559 U.S. 356 (2010), 08-651, Padilla v. Kentucky
|Citation:||559 U.S. 356, 130 S.Ct. 1473, 176 L.Ed.2d 284, 78 U.S.L.W. 4235|
|Opinion Judge:||STEVENS, Justice.|
|Party Name:||JOSE PADILLA, PETITIONER v. KENTUCKY|
|Attorney:||Stephen B. Kinnaird, for petitioner. Michael R. Dreeben for United States as amicus curiae, by special leave of Court, supporting affirmance. Wm. Robert Long, Jr., for respondent. Richard E. Neal, U'Sellis & Kitchen, PLC, Louisville, KY, Timothy G. Arnold, Dept. of Public Advocacy, Frankfort, KY,...|
|Judge Panel:||STEVENS, J., delivered the opinion of the Court, in which KENNEDY, GINSBURG, BREYER, and SOTOMAYOR, JJ., joined. ALITO, J., filed an opinion concurring in the judgment, in which ROBERTS, C. J., joined. SCALIA, J., filed a dissenting opinion, in which THOMAS, J., joined. Alito, Justice, with whom ...|
|Case Date:||March 31, 2010|
|Court:||United States Supreme Court|
Argued October 13, 2009.
CERTIORARI TO THE SUPREME COURT OF KENTUCKY.
[130 S.Ct. 1475] [176 L.Ed.2d 288] Syllabus [*]
Petitioner Padilla, a lawful permanent resident of the United States for over 40 years, faces deportation after pleading guilty to drug-distribution charges in Kentucky. In postconviction proceedings, he claims that his counsel not only failed to advise him of this consequence before he entered the plea, but also told him not to worry about deportation since he had lived [130 S.Ct. 1476] in this country so long. He alleges that he would have gone to trial had he not received this incorrect advice. The Kentucky Supreme Court denied Padilla postconviction relief on the ground that the Sixth Amendment's effective-assistance-of-counsel guarantee does not protect defendants from erroneous deportation advice because deportation is merely a "collateral" consequence of a conviction.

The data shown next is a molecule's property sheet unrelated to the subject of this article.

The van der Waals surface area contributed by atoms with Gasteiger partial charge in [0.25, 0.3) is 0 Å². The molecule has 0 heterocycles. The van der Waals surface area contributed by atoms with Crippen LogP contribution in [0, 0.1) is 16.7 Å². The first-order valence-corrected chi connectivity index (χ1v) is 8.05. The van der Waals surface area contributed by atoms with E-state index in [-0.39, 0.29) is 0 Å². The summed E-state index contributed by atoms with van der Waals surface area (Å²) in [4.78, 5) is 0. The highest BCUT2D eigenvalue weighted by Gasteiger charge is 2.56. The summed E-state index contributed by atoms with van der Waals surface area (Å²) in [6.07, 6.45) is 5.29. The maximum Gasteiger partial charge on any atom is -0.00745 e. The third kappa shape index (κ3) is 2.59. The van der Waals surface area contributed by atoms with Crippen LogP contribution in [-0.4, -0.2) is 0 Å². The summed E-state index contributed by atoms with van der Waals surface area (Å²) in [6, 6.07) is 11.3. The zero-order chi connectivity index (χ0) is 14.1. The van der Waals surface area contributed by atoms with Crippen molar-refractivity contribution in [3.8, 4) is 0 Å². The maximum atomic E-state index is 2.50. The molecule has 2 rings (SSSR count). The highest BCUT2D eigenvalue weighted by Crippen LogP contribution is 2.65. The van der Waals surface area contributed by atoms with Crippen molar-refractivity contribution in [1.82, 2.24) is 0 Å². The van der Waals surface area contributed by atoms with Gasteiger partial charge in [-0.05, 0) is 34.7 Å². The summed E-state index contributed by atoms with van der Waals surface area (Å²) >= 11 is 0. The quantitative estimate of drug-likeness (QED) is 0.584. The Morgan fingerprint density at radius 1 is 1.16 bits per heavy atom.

Because counsel must inform a client whether his plea carries a risk of deportation, Padilla has sufficiently alleged that his counsel was constitutionally deficient. Whether he is entitled to relief depends on whether he has been prejudiced, a matter not addressed here. Pp. 1478-1487, 176 L.Ed.2d, at 290-299.
(a) Changes to immigration law have dramatically raised the stakes of a noncitizen's criminal conviction. While once there was only a narrow class of deportable offenses and judges wielded broad discretionary authority to prevent deportation, immigration reforms have expanded the class of deportable offenses and limited judges' authority to alleviate deportation's harsh consequences. Because the drastic measure of deportation or removal is now virtually inevitable for a vast number of noncitizens convicted of crimes, the importance of accurate legal advice for noncitizens accused of crimes has never been more important. Thus, as a matter of federal law, deportation is an integral part of the penalty that may be imposed on noncitizen defendants who plead guilty to specified crimes. Pp. 1478-1480, 176 L.Ed.2d, at 290-293..
(b) Strickland v. Washington, 466 U.S. 668, 104 S.Ct. 2052, 80 L.Ed.2d 674, applies to Padilla's claim. Before deciding whether to plead guilty, a defendant is entitled to "the effective assistance of competent counsel." McMann v. Richardson, 397 U.S. 759, 771, 90 S.Ct. 1441, 25 L.Ed.2d 763. The Supreme Court of Kentucky rejected Padilla's ineffectiveness claim on the ground that the advice he sought about deportation concerned only collateral matters. However, this Court has never distinguished between direct and collateral consequences in defining the scope of constitutionally "reasonable professional assistance"
required under Strickland, 466 U.S., at 689, 104 S.Ct. 2052, 80 L.Ed.2d 674. The question whether that distinction is appropriate need not be considered in this case because of the unique nature of deportation. Although removal proceedings are civil, deportation is intimately related to the criminal process, which makes it uniquely difficult to classify as either a direct or a collateral consequence. Because that distinction is thus ill-suited to evaluating a Strickland claim concerning the specific risk of deportation, advice regarding deportation is not categorically removed from the ambit of the Sixth Amendment right to counsel. Pp. 1480-1482, 176 L.Ed.2d, at 293-294..